Many of the 70 to 80 men with temporary visas in Ann Arbor that are being asked to interview with the FBI as part of the investigation into the Sept. 11 terrorist attacks may be University students.

The University received a letter yesterday from the U.S. Attorney”s office in Detroit alerting the Department of Public Safety that some of the people with whom interviews are being requested live on campus. University spokeswoman Julie Peterson said last night that although specific numbers are not known, it”s also possible that a number of people who are affiliated with the University but live off campus are included in the FBI”s list.

“It wouldn”t be a surprise,” Peterson said. “It”s fair to say that a lot of members of the international community in Ann Arbor are drawn here by the University.”

Letters from the FBI were mailed yesterday to more than 70 men between the ages of 18 and 33 in the Ann Arbor area who have entered the country in the last two years on temporary visas from countries with suspected links to terrorism. The letters request an interview with an FBI agent to discuss terrorism, although the FBI emphasizes that those who receive a letter are not suspects in terrorist activity.

The letter to the University, dated Nov. 21 and signed by Eastern Michigan U.S. Attorney Jeffrey Collins and Assistant U.S. Attorney Robert Cares, requests the University”s cooperation in conducting interviews. The letter asks that a University officer and a federal agent hold the interviews.

The University plans to comply with the FBI but will not agree to have DPS officers participate in any interviews, Peterson said.

“We have not yet received a list of the names of those to be interviewed, but we will provide whatever information is requested by law enforcement officials, consistent with state and federal laws,” the University said in a written statement.

“However, since none of those identified for questioning are suspected of or associated with criminal activity, we have decided that our public safety personnel will not participate in the interviews. If criminal activity is suspected at any time, campus police will participate fully in follow-up investigations.”

“I know many people who fit the profile and are expecting to receive the letter any day now,” said Kenan Basha, vice president of the Muslim Student Association. “We”re looking to put on a workshop to tell them their rights.”

Basha said his group is encouraging anyone who receives a letter from the FBI to agree to the interview request but to only do so with an attorney or a friend.

“We feel like it would be best for them to respond to go interview with them but at the same time to have someone with them,” he said. “We have to give the government the benefit of the doubt. We”re in a very troubling time.”

LSA senior Paul Saba, president of the campus Arab-American Anti-Discrimination Committee group, said one of ADC”s main priorities is informing students of their rights. Saba said it is important to realize that the interviews are voluntary and people do have the right to have an attorney present at the interview. He also cautioned that even if students are not involved in terrorist activities, they may have to face the consequences of any unrelated infractions the interviews may uncover.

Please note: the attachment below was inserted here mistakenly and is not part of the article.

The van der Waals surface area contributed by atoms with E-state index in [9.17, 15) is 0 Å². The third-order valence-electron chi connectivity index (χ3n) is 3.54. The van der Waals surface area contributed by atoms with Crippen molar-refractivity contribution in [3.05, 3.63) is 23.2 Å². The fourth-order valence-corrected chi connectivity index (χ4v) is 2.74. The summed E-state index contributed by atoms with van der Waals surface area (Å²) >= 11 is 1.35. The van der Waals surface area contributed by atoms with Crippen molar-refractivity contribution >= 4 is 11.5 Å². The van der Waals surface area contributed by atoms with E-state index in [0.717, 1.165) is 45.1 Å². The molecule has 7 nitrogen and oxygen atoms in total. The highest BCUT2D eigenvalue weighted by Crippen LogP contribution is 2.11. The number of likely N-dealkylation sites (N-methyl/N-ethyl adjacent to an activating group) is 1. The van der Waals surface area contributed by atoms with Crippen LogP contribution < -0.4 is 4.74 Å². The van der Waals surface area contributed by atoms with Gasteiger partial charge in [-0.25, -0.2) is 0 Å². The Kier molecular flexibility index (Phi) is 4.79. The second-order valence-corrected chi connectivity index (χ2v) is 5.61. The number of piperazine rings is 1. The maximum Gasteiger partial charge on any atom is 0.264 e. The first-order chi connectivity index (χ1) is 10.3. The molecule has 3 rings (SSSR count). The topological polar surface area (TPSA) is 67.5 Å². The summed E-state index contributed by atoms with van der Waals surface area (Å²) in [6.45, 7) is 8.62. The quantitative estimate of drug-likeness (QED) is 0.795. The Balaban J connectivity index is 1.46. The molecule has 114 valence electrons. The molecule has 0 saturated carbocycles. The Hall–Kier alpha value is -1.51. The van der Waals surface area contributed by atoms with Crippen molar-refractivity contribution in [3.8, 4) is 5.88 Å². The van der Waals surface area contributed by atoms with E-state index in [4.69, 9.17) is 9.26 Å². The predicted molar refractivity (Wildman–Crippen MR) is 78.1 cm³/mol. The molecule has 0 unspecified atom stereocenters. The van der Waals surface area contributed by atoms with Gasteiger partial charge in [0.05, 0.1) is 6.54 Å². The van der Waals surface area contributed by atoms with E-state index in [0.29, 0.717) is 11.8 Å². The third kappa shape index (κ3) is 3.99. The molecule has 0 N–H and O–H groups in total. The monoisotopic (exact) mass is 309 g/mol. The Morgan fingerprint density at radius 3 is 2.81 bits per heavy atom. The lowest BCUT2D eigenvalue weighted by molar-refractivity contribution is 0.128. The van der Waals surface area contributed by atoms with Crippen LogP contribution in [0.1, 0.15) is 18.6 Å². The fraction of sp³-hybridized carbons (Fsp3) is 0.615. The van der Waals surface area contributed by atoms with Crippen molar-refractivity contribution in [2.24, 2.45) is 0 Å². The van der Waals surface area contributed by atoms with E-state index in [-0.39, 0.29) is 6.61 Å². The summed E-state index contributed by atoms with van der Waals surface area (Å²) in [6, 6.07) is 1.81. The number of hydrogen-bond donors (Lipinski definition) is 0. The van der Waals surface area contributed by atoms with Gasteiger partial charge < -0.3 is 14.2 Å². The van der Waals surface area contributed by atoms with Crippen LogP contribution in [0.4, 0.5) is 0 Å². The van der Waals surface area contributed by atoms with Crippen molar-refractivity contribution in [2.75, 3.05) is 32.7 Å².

Saba condemned the interviews as a form of racial profiling. “We oppose the whole thing. It goes against the values this country was based on.”

He added that the letters provided a less intrusive alternative to other methods the FBI has used to conduct information, including going door-to-door.

“They did what they could to make it less harsh,” Saba said.

The ADC”s national and regional chapters can provide counseling and advice for those who receive requests for interviews with the FBI.

There are other resources on campus to help students. Student Legal Services, the International Center and Counseling and Psychological Services can assist anyone who receives a letter from the FBI.

International Center Director Rodolfo Altamirano said students and faculty can come to the center to seek legal advice.

Both Saba and Altamirano said students have not sought advice from them yet regarding the situation.

Saba said the American Civil Liberties Union contacted the ADC to offer help. Campus ACLU co-chair Michael Simon, an LSA junior, stressed that while the organization”s campus chapter cannot provide legal services, it can point people in the right direction.

“We as a student chapter are interested in getting in contact with people who may have been contacted by the FBI to take a rudimentary look at the situation,” Simon said. After assessing the accounts of the interviews, the ACLU can determine whether the FBI violated any civil rights.

The ACLU has also published a pamphlet printed in English and Arabic, titled “Know Your Rights: What to do if you are stopped by the police, the FBI, the INS or customs.”

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